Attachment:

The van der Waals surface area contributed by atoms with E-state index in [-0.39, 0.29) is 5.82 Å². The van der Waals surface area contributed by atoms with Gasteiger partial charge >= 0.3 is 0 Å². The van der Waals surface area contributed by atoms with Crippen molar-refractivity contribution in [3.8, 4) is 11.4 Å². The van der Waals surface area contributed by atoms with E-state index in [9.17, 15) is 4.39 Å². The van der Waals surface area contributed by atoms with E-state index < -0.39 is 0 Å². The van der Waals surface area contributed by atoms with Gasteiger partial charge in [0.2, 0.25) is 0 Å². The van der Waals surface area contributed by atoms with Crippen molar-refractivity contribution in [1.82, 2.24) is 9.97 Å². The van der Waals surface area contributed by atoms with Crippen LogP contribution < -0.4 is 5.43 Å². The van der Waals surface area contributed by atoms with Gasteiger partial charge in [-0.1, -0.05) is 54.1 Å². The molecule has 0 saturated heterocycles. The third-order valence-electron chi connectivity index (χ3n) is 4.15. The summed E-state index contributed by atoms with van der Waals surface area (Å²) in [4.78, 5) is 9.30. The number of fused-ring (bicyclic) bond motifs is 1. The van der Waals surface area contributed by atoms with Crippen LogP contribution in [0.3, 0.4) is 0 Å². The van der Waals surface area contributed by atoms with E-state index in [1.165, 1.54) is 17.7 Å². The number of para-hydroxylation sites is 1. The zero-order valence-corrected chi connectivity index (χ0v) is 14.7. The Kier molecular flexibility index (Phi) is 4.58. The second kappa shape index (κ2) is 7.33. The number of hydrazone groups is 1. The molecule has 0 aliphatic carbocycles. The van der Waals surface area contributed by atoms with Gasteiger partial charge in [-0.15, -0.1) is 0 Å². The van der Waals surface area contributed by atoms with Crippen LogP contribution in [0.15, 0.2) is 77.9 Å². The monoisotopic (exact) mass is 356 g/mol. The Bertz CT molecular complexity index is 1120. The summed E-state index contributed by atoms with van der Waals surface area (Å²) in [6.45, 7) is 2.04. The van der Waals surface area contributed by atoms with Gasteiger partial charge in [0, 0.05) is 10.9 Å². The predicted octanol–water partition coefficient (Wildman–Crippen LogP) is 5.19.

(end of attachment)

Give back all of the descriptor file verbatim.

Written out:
The van der Waals surface area contributed by atoms with E-state index in [-0.39, 0.29) is 5.82 Å². The van der Waals surface area contributed by atoms with Gasteiger partial charge >= 0.3 is 0 Å². The van der Waals surface area contributed by atoms with Crippen molar-refractivity contribution in [3.8, 4) is 11.4 Å². The van der Waals surface area contributed by atoms with E-state index in [9.17, 15) is 4.39 Å². The van der Waals surface area contributed by atoms with E-state index < -0.39 is 0 Å². The van der Waals surface area contributed by atoms with Gasteiger partial charge in [0.2, 0.25) is 0 Å². The van der Waals surface area contributed by atoms with Crippen molar-refractivity contribution in [1.82, 2.24) is 9.97 Å². The van der Waals surface area contributed by atoms with Crippen LogP contribution < -0.4 is 5.43 Å². The van der Waals surface area contributed by atoms with Gasteiger partial charge in [-0.1, -0.05) is 54.1 Å². The molecule has 0 saturated heterocycles. The third-order valence-electron chi connectivity index (χ3n) is 4.15. The summed E-state index contributed by atoms with van der Waals surface area (Å²) in [4.78, 5) is 9.30. The number of fused-ring (bicyclic) bond motifs is 1. The van der Waals surface area contributed by atoms with Crippen LogP contribution in [0.3, 0.4) is 0 Å². The van der Waals surface area contributed by atoms with E-state index in [1.165, 1.54) is 17.7 Å². The number of para-hydroxylation sites is 1. The zero-order valence-corrected chi connectivity index (χ0v) is 14.7. The Kier molecular flexibility index (Phi) is 4.58. The second kappa shape index (κ2) is 7.33. The number of hydrazone groups is 1. The molecule has 0 aliphatic carbocycles. The van der Waals surface area contributed by atoms with Gasteiger partial charge in [-0.15, -0.1) is 0 Å². The van der Waals surface area contributed by atoms with Crippen LogP contribution in [0.15, 0.2) is 77.9 Å². The monoisotopic (exact) mass is 356 g/mol. The Bertz CT molecular complexity index is 1120. The summed E-state index contributed by atoms with van der Waals surface area (Å²) in [6.45, 7) is 2.04. The van der Waals surface area contributed by atoms with Gasteiger partial charge in [0, 0.05) is 10.9 Å². The predicted octanol–water partition coefficient (Wildman–Crippen LogP) is 5.19.